No major spoilers, but in order to talk about the plot of the film, I do have the explain the establishing motivations of Namor
Sorry for the delay getting this one out to you! But better late than never. As we all know, Chadwick Boseman tragically lost his life before production of Black Panther: Wakanda Forever began, which forced director and co-writer Ryan Coogler to completely overhaul his Black Panther sequel away from one about a post-Thanos world and one about the loss of family. It’s a Herculean task, as one has to respect real-life events while also creating a compelling story. Credit has to be given to Coogler for delivering a solid feature considering how shaken up his vision became. It’s not without its problems though and the extended runtime does hurt the film, but Wakanda Forever is certainly a brighter light in an otherwise checkered set of offerings from Marvel as of late.
The shadow of the passing of Chadwick Boseman hangs over the opening of Wakanda Forever and it’s done in a very respectful but tragic fashion. As seen in the trailers, the people of Wakanda celebrate the loss of their king with song and dance, but this sentiment isn’t really shared by T’Challa’s sister, Shuri, played by Letitia Wright. In the original Black Panther, Shuri acted as the comic relief to an otherwise serious Marvel film, but this time around, Shuri is not only the protagonist but the emotional heart of the film. She’s carrying a lot of emotions since the loss of her brother and role model and Wright owns the role of a vulnerable and lost youth, blunted by a most unexpected and heavy loss.
Equally powerful is Angela Basset as Queen Ramonda, mother to both Shuri and T’Challa. Where Shuri exhibits signs of sadness, Ramonda is anger. Not only is she dealing with the loss of her son, but she’s now Queen Regent of Wakanda and has to contend with various world powers trying to obtain Vibranium for their arsenals, sometimes through force or theft. The Queen grows even angrier at the prospect of nations attempting to secure their own Vibranium arsenal and the notion of Mutually Assured Destruction through nuclear warfare isn’t lost. Mother and daughter find solace together, but Shuri does find she’s been restricted in Wakanda, confined to her studies (what she’s studying I won’t spoil, but it factors into the opening of the film).
This is where Namor comes into play. Played by Tenoch Huerta, Namor is the leader of Talokan, an underwater civilization that, like Wakanda, is vastly superior in terms of technology. He bypasses Wakandan security and confronts Shuri and the Queen, revealing that the US was mining for Vibranium in the ocean near his home. The mine was destroyed, but the US could always build it again. So he asks that Wakanda (the apparent suspect in anything related to Vibranium) kidnap and deliver the scientist to Namor for execution in order to keep his kingdom of Talokan a secret from world powers.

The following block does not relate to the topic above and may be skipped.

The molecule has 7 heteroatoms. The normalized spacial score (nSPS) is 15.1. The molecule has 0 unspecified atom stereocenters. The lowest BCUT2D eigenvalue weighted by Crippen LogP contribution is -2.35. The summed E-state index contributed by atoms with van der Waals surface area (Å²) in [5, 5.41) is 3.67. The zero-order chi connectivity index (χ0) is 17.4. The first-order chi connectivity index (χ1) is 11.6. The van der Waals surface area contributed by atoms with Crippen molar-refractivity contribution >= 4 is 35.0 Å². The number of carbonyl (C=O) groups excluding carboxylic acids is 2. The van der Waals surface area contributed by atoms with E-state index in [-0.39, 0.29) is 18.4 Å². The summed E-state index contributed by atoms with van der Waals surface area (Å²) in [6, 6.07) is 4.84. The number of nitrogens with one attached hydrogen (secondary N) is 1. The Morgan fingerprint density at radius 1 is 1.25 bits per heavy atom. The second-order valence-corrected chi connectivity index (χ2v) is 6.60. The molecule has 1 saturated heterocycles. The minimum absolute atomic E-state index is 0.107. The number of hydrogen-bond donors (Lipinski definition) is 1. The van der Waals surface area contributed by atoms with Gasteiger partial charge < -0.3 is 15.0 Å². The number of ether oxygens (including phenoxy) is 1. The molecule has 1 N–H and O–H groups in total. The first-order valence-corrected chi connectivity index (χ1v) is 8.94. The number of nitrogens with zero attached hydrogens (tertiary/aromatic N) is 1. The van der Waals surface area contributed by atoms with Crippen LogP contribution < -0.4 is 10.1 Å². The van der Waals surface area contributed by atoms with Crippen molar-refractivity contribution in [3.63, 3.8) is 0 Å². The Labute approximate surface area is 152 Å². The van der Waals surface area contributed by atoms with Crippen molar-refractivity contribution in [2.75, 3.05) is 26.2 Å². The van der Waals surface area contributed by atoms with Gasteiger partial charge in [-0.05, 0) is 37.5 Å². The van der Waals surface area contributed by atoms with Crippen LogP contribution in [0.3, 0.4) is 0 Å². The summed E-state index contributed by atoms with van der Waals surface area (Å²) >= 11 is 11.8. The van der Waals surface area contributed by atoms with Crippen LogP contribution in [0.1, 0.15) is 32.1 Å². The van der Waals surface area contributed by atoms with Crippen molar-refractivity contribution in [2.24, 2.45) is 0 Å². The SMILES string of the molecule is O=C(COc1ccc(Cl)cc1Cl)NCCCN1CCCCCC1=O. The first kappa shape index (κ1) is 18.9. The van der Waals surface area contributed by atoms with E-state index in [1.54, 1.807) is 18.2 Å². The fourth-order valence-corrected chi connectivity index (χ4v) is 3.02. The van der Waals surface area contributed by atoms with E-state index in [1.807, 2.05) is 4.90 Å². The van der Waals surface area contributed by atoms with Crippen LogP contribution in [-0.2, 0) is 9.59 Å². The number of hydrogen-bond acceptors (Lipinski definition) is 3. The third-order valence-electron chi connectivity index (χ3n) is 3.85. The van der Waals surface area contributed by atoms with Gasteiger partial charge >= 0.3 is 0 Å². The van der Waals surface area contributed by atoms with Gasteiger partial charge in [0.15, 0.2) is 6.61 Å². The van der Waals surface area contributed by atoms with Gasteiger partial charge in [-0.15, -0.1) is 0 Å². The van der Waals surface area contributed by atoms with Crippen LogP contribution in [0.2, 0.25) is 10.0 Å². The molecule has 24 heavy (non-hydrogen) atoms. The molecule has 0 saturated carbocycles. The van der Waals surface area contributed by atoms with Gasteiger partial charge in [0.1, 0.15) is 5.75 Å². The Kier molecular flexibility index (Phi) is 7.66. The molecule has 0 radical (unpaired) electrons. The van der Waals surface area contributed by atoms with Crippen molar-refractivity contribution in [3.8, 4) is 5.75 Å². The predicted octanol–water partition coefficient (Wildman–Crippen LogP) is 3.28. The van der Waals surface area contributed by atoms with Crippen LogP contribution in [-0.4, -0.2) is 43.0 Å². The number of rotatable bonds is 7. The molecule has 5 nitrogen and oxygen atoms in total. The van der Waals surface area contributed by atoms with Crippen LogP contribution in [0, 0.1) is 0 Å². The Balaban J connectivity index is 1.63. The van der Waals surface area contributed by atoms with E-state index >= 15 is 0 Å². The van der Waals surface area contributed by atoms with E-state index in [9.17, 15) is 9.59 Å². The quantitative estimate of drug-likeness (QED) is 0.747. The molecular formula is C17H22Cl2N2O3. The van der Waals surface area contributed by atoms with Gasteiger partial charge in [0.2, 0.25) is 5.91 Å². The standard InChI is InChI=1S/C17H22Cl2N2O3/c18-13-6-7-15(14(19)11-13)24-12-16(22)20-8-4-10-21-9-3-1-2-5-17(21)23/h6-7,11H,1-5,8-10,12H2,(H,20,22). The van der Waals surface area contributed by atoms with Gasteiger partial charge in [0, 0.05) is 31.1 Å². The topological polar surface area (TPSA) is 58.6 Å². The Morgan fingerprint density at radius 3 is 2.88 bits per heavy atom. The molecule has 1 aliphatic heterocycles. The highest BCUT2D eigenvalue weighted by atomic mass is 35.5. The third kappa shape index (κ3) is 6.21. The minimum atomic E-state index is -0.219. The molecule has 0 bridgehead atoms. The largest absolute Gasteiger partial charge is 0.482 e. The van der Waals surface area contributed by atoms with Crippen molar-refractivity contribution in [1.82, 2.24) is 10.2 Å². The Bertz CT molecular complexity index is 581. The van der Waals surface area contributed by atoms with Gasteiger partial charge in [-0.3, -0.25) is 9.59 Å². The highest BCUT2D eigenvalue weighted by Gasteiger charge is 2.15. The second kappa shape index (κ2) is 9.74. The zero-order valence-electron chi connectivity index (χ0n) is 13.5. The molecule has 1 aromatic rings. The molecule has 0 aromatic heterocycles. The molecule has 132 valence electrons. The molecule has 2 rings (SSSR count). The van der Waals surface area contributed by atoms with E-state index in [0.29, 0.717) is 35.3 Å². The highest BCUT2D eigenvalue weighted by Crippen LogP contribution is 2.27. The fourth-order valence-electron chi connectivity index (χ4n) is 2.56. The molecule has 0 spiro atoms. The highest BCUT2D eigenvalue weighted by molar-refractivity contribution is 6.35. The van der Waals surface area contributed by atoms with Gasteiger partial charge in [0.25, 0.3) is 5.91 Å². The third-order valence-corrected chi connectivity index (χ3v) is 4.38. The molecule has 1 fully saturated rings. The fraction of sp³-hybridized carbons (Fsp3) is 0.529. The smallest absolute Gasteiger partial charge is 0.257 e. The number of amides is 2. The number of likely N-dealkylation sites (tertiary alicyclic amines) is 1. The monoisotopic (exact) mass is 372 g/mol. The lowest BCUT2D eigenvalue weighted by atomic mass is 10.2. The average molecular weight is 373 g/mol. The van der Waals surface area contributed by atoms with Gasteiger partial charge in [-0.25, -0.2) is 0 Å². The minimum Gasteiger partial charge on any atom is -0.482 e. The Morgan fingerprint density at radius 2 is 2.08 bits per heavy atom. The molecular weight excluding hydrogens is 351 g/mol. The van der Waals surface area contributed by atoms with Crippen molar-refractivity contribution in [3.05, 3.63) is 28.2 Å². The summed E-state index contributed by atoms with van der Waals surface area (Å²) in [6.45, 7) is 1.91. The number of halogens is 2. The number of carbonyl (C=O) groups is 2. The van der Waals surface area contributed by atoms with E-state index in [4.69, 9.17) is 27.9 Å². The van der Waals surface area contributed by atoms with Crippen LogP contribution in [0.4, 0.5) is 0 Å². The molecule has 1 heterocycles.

This is where things get a little messy. At first, I found Namor’s proposition to be morally complex. Is the greater good of one nation worth the life of one person, all that complexity. But the film abandons this nuance around halfway through the film and very quickly flip-flops to a more generic motivation. This decision greatly undoes a lot of the goodwill and intrigue the film had established in the opening act. It is unfortunate, as Wakanda Forever was very much onto something here but it did stumble as it went on.
What the film did do well though was the tone. Wakanda Forever knows when to tell a joke and when to keep it serious. There is never a quip that compromises the drama at all, something Doctor Strange or Thor can’t claim. I liked that this felt like a character drama throughout and the acting from all parties was A+. I’ve mentioned Basset and Wright, but other standouts were Lupita Nyong’o as Nakia, Danai Gurira as Okoye, and Winston Duke as M’Baku. The film introduces Dominque Thorn as Riri Williams, who is great in the first act, but I found the movie lost track of what to do with her as the film continued. I think a smaller role for her to set up her upcoming Ironheart show would’ve sufficed. Likewise, the film doesn’t know what to do with Martin Freeman’s Evertt Ross for most of his screen time. This movie is over two and a half hours (only one after-credit scene!), so trimming those unneeded scenes would’ve been a better call.
In the end, Wakanda Forever was one of the better films to come out of the MCU’s fourth phase but also stumbled along the way. It was a welcome change of pace and tone for Marvel, opting for drama over spectacle and jokes, but the script felt lost at times. An extended third-act action scene also felt like run-of-the-mill Marvel, and the action scenes felt choppy and poorly edited at times. But fantastic performances from Letitia Wright and Angela Basset elevate the film to heights beyond its peers in the studio. Emotional and poignant, it’s a decent sequel-just not an excellent one.